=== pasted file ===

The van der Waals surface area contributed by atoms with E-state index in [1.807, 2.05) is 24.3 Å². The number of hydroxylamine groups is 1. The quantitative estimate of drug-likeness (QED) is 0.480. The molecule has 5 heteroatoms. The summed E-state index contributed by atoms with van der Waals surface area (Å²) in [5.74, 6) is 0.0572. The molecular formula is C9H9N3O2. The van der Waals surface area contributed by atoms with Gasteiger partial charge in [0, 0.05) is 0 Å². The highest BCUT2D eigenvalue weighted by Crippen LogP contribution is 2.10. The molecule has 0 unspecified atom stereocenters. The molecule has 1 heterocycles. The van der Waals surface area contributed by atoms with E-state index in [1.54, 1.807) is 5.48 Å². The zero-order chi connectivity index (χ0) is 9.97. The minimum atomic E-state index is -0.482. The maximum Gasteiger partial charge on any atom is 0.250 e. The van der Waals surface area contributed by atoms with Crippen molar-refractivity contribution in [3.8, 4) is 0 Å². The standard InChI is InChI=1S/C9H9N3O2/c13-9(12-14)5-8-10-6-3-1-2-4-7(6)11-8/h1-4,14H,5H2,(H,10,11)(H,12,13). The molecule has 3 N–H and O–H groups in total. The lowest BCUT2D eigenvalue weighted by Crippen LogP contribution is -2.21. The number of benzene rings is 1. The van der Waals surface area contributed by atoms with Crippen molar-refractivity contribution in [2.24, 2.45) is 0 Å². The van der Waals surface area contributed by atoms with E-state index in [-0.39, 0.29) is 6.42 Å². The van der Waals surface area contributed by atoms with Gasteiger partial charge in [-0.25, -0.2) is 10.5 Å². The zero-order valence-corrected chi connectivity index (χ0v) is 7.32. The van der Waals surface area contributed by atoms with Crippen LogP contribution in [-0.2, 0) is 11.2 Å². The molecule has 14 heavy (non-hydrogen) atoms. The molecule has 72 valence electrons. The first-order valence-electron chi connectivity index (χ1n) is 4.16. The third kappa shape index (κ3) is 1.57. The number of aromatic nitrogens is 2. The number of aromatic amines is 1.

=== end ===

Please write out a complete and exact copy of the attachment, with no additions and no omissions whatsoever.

The van der Waals surface area contributed by atoms with E-state index in [1.807, 2.05) is 24.3 Å². The number of hydroxylamine groups is 1. The quantitative estimate of drug-likeness (QED) is 0.480. The molecule has 5 heteroatoms. The summed E-state index contributed by atoms with van der Waals surface area (Å²) in [5.74, 6) is 0.0572. The molecular formula is C9H9N3O2. The van der Waals surface area contributed by atoms with Gasteiger partial charge in [0, 0.05) is 0 Å². The highest BCUT2D eigenvalue weighted by Crippen LogP contribution is 2.10. The molecule has 0 unspecified atom stereocenters. The molecule has 1 heterocycles. The van der Waals surface area contributed by atoms with E-state index in [1.54, 1.807) is 5.48 Å². The zero-order chi connectivity index (χ0) is 9.97. The minimum atomic E-state index is -0.482. The maximum Gasteiger partial charge on any atom is 0.250 e. The van der Waals surface area contributed by atoms with Crippen molar-refractivity contribution in [3.8, 4) is 0 Å². The standard InChI is InChI=1S/C9H9N3O2/c13-9(12-14)5-8-10-6-3-1-2-4-7(6)11-8/h1-4,14H,5H2,(H,10,11)(H,12,13). The molecule has 3 N–H and O–H groups in total. The lowest BCUT2D eigenvalue weighted by Crippen LogP contribution is -2.21. The number of benzene rings is 1. The van der Waals surface area contributed by atoms with Crippen molar-refractivity contribution in [2.24, 2.45) is 0 Å². The van der Waals surface area contributed by atoms with E-state index in [-0.39, 0.29) is 6.42 Å². The van der Waals surface area contributed by atoms with Gasteiger partial charge in [-0.25, -0.2) is 10.5 Å². The zero-order valence-corrected chi connectivity index (χ0v) is 7.32. The van der Waals surface area contributed by atoms with Crippen LogP contribution in [-0.2, 0) is 11.2 Å². The molecule has 14 heavy (non-hydrogen) atoms. The molecule has 72 valence electrons. The first-order valence-electron chi connectivity index (χ1n) is 4.16. The third kappa shape index (κ3) is 1.57. The number of aromatic nitrogens is 2. The number of aromatic amines is 1.